3D Animation Workshop: Lesson 12: Getting Started With Surfacing
Lesson 12 - Getting Started With Surfacing - Part 1
In this lesson, we will start to get a good general understanding of that universe of ideas that goes under the name of "shading" or "surfacing." This is will be the first of two lessons on this subject.
We've touched on this subject in Lesson 5, though only briefly. You may wish to go back to that lesson (especially if you haven't already read it), before going forward here. The subject is so broad, and so important to good 3-D graphics and animation, that perhaps the greatest difficulty faced by the beginner is to grasp the basic lay of the landscape. The problem is compounded by different terminology used by different people and by different applications. Let's try to get this whole business organized so that, in the future, we can proceed with some firm ground beneath our feet.
To make sure we all speaking the same language, let's settle on the term SURFACING to describe the process of establishing all the apparent material properties of an object. People speak just as commonly of "shading" an object, or of "applying a material," but I have a distinct preference for the term "surfacing" because it more clearly encompasses all the things we can do to the surfaces of 3-D objects, many of which do not fit well into the idea of shading (which necessarily suggests only lighting and color). The full range of surfacing concepts ultimately blends back into modeling, because surfacing techniques can even be used to deform the geometry of an object. And such basic processes as making objects transparent or reflective do not fit intuitively into the concept of "shading." Surfacing is the most general and useful term, so let's use it here.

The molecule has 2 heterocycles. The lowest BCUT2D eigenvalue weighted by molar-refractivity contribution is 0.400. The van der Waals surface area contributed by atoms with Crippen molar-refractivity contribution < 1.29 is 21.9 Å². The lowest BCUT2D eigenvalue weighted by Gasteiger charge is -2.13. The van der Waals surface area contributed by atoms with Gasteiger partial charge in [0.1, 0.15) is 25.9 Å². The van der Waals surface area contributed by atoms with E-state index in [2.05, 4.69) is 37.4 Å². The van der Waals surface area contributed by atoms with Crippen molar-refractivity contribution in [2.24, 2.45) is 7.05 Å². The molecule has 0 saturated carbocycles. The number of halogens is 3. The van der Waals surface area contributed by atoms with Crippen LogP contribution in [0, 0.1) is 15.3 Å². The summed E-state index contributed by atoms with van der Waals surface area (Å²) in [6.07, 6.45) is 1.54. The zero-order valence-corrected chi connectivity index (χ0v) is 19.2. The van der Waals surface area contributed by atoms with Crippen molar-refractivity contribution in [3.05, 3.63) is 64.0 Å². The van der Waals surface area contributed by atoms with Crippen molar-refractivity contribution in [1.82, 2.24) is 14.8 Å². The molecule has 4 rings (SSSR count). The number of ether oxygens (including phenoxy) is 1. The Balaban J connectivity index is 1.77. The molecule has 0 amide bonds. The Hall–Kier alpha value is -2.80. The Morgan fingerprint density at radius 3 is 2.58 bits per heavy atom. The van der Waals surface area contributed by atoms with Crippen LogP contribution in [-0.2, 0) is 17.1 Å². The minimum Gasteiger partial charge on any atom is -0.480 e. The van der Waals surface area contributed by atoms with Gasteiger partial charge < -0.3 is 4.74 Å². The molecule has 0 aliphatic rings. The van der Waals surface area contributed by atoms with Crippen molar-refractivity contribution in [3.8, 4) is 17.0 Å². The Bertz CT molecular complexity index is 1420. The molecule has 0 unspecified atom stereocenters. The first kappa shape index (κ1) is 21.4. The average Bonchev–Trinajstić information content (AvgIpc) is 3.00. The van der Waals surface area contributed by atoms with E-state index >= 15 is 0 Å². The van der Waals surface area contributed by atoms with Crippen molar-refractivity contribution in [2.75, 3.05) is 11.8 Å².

We don't usually have to think very precisely about the meaning of the "color" of an object in the real world. But when we enter the world of 3-D graphics, we must begin to think about this concept in much more precise ways. In the real world, the color of an object is the perception by our eye of light reflected from the surface of an object. This depends on both the color of the light before it reaches the object (for example, sunlight as opposed to a florescent bulb), and the chemical and physical nature of the object itself. This is oversimplified, but it will do for now.
Creating color in 3-D graphics is a peculiar mix of the physical principles from the real world and devices that simply work in practice and give good results. This is the root cause of so much confusion about surfacing techniques generally. The 3-D concepts follow our instincts up to a point, then suddenly diverge in directions that make more sense to the programmer than to the artist.
In rendering a 3-D scene, just as in the physical world, the apparent color of the object is result of the lighting and the object. Let's create a simple white sphere.
Hey! Is that really white? Well, my application tells me that I set my object's color to white. And the color of the spotlight looking down from behind is set to pure white. And even the ambient light (the general lighting that fills in the shadows) is set to white. But the object shades evenly from pure white to dark gray--which is exactly what a real white ball would do under the circumstances. If we change the spotlight to red, the white ball reflects red light, just as in the real world.
This is obviously different than having a ball with a red surface lit with a white light.
The basic concept of color is that of the interaction of a lighting of a given color and intensity with an object assigned a given color. The color of the assigned object for this purpose is called its DIFFUSE COLOR.
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Created: June 16, 1997
Revised: June 16, 1997